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The Government is poised to return some of Auckland's most prominent landmarks to Maori in a multimillion-dollar Treaty settlement.

Ngati Whatua o Orakei yesterday entered the final stages of negotiations seeking compensation for the loss of almost all hapu lands.

Tribal leaders travelled to Wellington yesterday to sign an agreement in principle with the Crown, one of the final stages in the settlement process, for a claim covering 33,000ha of some of the country's most valuable land.

The agreement includes $10 million in cash and the return and co-management of parts of One Tree Hill, Mt Eden and Mt Roskill, and a purchase and lease arrangement that will give the tribe ownership of as much as $80 million of Navy land in Devonport.

The agreement, which follows a 1991 deal settling Ngati Whatua land claims at Orakei, marks progress in negotiations that have recently been plagued by criticism from some hapu members and neighbouring iwi.

This year the Weekend Herald revealed that the tribe and chairman Sir Hugh Kawharu had come under fire for keeping tribal members in the dark over negotiations. A hapu member then spoke of growing anger within the subtribe over a lack of consultation by leaders.

That complaint was repeated yesterday, with further frustration voiced about the decision to release details of the proposal to the news services before a meeting with hapu members.

Sir Hugh held a press conference at the trust offices yesterday, two days before he and the trust board are to take the proposal to tribal members at Orakei marae.

Reports of the agreement have also rekindled frustration from neighbouring iwi, including the Waikato's powerful Tainui and Hauraki tribes.

Ngati Whatua o Orakei territory covers Auckland City (except Waiheke and Great Barrier Islands), the bulk of Waitakere and North Shore cities and small parts of northern Manukau City and southern Rodney.

Tainui chairman Tuku Morgan said Tainui controlled large tracts of land in the Auckland region and vowed to oppose any settlement unless there was strong consultation. Settlement could not be reached between Ngati Whatua and the Crown without "robust discussion" with Tainui.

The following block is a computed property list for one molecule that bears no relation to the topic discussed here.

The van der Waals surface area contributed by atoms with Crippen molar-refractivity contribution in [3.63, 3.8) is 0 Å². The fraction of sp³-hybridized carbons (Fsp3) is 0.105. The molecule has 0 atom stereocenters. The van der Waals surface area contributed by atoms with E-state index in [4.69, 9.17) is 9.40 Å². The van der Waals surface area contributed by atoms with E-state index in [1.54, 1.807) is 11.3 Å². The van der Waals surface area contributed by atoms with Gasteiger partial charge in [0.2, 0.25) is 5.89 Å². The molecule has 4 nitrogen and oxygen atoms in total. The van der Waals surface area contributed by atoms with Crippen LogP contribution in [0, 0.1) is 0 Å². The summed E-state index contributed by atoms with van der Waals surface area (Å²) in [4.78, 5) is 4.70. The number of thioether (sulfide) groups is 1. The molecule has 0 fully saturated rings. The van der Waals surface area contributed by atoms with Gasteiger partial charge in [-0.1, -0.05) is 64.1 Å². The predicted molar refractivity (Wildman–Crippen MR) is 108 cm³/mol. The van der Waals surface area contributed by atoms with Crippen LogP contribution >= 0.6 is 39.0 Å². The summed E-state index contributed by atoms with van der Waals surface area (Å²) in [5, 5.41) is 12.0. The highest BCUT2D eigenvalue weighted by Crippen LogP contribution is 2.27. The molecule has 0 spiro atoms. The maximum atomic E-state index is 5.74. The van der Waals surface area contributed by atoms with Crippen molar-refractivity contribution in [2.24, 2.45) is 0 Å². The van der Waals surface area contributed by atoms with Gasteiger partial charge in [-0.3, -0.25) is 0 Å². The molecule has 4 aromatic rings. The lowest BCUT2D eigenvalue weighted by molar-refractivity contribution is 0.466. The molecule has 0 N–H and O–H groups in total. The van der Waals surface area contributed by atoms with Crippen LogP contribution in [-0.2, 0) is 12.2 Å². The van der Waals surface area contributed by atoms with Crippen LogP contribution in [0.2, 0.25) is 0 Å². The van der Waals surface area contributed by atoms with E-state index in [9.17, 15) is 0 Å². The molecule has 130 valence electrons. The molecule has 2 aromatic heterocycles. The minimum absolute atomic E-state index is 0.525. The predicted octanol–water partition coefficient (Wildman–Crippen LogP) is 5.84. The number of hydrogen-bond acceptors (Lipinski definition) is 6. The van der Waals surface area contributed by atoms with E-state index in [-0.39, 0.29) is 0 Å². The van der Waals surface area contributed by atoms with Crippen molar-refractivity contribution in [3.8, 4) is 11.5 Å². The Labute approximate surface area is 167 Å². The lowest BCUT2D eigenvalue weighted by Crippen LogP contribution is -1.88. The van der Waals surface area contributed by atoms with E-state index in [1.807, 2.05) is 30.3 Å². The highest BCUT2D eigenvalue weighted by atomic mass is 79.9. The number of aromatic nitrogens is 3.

This year a 576-page document detailing claims by the Hauraki tribes over Auckland and the North Shore was delivered to the Office of Treaty Settlements.

The claim includes tracts in the upmarket suburbs of St Heliers, Mission Bay, Ponsonby and Takapuna, and landmarks including Mt Eden and One Tree Hill.

The Crown will only begin drafting a deed of settlement, the final stage of settlement, if it is satisfied issues arising from overlapping iwi claims have been resolved.

Sir Hugh applauded the Crown's acknowledgment of wrongs done to the hapu, but played down concerns about the small financial redress.

"How do we get back our lost land, our lost entitlements and 166 years of lost opportunity? We can't. But we have negotiated with the Crown a package of redress that takes us some way and allows us to move forward."

The deal restored the tribe's mana whenua (customary authority) and returned guardianship and ownership of key cultural and historical sites.

He said the tribe had negotiated the best deal it could based on the Government's tight settlement policy, which refused to acknowledge the high value of land within the hapu's boundary.

"We therefore turned our attention to other aspects of potential settlement and have negotiated the opportunity to purchase at market value any surplus central Auckland Crown land through a right of first refusal."

The hapu would focus on improving its people's health and ensuring educational opportunities for all.

"I also want our people to understand more about our history, customs and language as we are tangata whenua and will be for generations."

He declined to discuss boundary disputes with other iwi.